Julian Treger: Cornering Walter Energy's Board
Issue 40, April 2013
In 1960s offices above Fabergé off London’s Bond Street, Julian Treger sits behind a boardroom table topped with green baize. A plastic thermometer sits on a marble side table beneath an Andy Warhol of Marilyn Monroe. As lead partner of activist investor Audley Capital, Treger faces shareholders of Walter Energy this afternoon, the US met coal miner he helped to shape.
Having bought into Cambrian Mining in 2007, Audley took convertible debt in one of its holdings, Western Canadian Coal, after it breached debt covenants. Audley folded one into the other, replaced management, broadened then consolidated its asset base and in 2010, sold the company to Walter Energy for $3.3bn in cash and stock.
It is stock that Audley has largely sold and which has since dropped from $120 to $18. “We’ve been dismayed at the way in which their great inheritance has been destroyed by sequential poor decision making,” Treger says, “but we believe there’s a lot of value to be recovered here.”
Including Treger, Audley has nominated five new directors to Walter’s board. They plan to refinance $1.5bn of the company’s $2.5bn debt, secure off-takes worth $500m, introduce joint-venture partners to share capital costs and pull earnings forward, lowering borrowing and borrowing costs.
Debt, Treger says, is “killing the company when allied with the volatility of met coal prices.” In two years, realised prices have dropped from $217 to $149 per tonne, whilst quarterly interest payments have risen from $4m to $50m, equal to 40 per cent of free cash flow. “It can’t be blamed on the met coal price. What you can blame it on is a miscalculation about the met coal price, but that’s a different cause.”
Proxy voting firms Glass Lewis and ISS have both advised investors to vote in favour of Walter’s existing directors, arguing that they are making “encouraging progress” and hold “the necessary qualifications.”
Treger counters that their analysis failed to compare Walter to its met coal peers, grouping it with lower margin thermal coal. “Walter has done a terrible job at differentiating itself from other coal peers in the US. They don’t think of themselves properly and they don’t sell the story of being a premium player enough.” He adds that US proxy advisors show a “tremendous bias” towards incumbent boards.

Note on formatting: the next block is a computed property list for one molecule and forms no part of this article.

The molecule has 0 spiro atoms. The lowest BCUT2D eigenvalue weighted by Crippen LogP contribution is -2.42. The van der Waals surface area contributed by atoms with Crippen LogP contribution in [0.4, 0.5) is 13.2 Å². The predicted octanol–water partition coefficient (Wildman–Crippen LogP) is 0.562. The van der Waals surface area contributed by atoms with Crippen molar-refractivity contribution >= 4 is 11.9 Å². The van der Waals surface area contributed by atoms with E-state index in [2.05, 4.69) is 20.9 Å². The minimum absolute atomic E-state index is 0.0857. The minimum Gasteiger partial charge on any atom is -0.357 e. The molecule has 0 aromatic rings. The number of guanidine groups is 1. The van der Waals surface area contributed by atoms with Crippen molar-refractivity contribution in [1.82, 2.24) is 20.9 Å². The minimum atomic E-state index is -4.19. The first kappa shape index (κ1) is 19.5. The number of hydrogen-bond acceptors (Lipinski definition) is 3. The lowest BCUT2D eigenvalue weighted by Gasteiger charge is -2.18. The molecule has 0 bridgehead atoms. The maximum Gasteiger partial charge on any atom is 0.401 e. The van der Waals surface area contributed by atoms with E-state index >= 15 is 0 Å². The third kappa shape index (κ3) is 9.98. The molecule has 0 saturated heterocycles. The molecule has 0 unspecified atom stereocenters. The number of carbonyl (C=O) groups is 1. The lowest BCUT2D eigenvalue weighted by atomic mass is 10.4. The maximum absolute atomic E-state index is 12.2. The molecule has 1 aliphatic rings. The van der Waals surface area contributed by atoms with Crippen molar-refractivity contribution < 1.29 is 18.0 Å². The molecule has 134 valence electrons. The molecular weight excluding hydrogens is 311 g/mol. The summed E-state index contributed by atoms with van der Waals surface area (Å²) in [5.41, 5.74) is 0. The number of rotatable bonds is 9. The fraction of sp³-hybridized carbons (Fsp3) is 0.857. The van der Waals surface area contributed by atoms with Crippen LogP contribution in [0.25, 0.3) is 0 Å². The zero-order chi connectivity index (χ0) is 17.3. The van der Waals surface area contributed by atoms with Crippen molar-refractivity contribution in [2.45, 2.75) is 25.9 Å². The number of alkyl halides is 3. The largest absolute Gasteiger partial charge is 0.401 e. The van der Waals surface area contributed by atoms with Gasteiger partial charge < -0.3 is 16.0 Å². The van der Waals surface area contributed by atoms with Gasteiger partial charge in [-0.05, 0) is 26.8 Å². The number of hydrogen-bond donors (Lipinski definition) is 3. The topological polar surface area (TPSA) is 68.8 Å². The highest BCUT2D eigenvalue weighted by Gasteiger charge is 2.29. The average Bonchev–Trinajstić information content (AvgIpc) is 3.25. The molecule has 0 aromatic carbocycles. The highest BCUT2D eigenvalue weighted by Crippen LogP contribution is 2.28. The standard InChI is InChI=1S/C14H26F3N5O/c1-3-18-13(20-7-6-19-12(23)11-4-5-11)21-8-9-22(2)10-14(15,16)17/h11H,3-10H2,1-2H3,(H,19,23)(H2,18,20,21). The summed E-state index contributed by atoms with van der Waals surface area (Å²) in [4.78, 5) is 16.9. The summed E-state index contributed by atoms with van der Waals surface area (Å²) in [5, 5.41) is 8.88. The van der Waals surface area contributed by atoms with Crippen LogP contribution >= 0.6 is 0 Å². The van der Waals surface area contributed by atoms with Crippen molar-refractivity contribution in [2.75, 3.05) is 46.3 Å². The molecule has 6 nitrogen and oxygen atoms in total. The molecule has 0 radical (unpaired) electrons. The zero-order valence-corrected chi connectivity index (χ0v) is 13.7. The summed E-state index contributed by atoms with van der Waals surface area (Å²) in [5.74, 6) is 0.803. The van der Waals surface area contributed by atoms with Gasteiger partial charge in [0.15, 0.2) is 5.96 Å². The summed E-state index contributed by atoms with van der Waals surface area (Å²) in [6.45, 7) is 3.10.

Walter has attacked each of Audley’s nominees, detailing insider trading charges against Bob Stan (since dropped) and accusing Larry Clark of lacking experience, contending he was fired by a hedge fund after losing $250m in less than 45 minutes.
“It was interesting that they tried that as a defence,” Treger says. “They initially tried to characterise our intervention as a distraction and I think that is the way they’ve tended to view shareholder concerns historically. They believe they are running the company well and they know best, even though evidence is obvious to the contrary. We’ve deliberately tried to avoid personalising the campaign by looking in detail at each individual’s peccadilloes.”
Given to polo necks, there is a deliberated ruthlessness to Treger’s investment gait. Walter has accused him of “hit-and-run” practices, saying he sold a third of his shares in the company after writing and then leaking a letter marked “Private & Confidential” calling for Walter’s sale.
The charge fails to grasp Audley’s approach, which takes stakes in junior miners where assets are deeply discounted due to financing risk. Holdings are not public, but regulatory filings disclose interests in Ironveld, Sable Mining and Sylvania Platinum. Treger, who comes from a Zimbabwean manufacturing family, is also a director of Firestone Diamonds and Rwanda focused Tinco. In each case, Audley aims to restructure a company over several years, as with Western Coal.
Less visibly, Audley takes 1 to 3 per cent stakes in mining big-caps, leading transition behind closed doors without undermining management or trapping Audley in stock the sale of which would represent a public climb down. It is a strategy that tacitly adds weight to the threat of a public battle, as Walter’s board has failed to observe.
If Audley wins today’s vote, Walter Energy will change from being a company dependent on a cyclical uptick to being one with an aggressive strategic objective. Should Audley lose, Walter’s board will simply find the battle longer running. “In a sense, they’ve painted themselves into a corner through this campaign by saying they’re going to pay down debt, improve operations and that met coal prices are going to go up. I’m sceptical that all those things will come to pass.”
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